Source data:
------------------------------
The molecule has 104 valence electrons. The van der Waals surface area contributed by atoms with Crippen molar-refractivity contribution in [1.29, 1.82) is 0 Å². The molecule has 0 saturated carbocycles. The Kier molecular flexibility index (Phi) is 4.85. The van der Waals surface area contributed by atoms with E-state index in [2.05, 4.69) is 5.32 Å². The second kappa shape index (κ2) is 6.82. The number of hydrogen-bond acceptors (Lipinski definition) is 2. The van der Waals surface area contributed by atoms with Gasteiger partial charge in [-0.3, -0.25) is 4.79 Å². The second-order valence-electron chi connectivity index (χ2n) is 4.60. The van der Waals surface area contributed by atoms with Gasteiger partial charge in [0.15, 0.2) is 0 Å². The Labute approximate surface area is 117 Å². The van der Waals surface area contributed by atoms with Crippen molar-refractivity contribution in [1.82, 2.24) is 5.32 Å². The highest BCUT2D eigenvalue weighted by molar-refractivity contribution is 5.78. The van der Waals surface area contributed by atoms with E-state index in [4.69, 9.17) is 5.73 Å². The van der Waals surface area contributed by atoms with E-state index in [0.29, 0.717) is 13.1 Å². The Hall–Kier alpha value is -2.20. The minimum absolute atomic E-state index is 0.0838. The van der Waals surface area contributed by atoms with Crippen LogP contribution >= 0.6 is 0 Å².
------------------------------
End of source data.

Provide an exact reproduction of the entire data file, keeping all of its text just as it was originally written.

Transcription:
The molecule has 104 valence electrons. The van der Waals surface area contributed by atoms with Crippen molar-refractivity contribution in [1.29, 1.82) is 0 Å². The molecule has 0 saturated carbocycles. The Kier molecular flexibility index (Phi) is 4.85. The van der Waals surface area contributed by atoms with E-state index in [2.05, 4.69) is 5.32 Å². The second kappa shape index (κ2) is 6.82. The number of hydrogen-bond acceptors (Lipinski definition) is 2. The van der Waals surface area contributed by atoms with Gasteiger partial charge in [-0.3, -0.25) is 4.79 Å². The second-order valence-electron chi connectivity index (χ2n) is 4.60. The van der Waals surface area contributed by atoms with Gasteiger partial charge in [0.15, 0.2) is 0 Å². The Labute approximate surface area is 117 Å². The van der Waals surface area contributed by atoms with Crippen molar-refractivity contribution in [1.82, 2.24) is 5.32 Å². The highest BCUT2D eigenvalue weighted by molar-refractivity contribution is 5.78. The van der Waals surface area contributed by atoms with E-state index in [4.69, 9.17) is 5.73 Å². The van der Waals surface area contributed by atoms with E-state index in [0.29, 0.717) is 13.1 Å². The Hall–Kier alpha value is -2.20. The minimum absolute atomic E-state index is 0.0838. The van der Waals surface area contributed by atoms with Crippen LogP contribution >= 0.6 is 0 Å².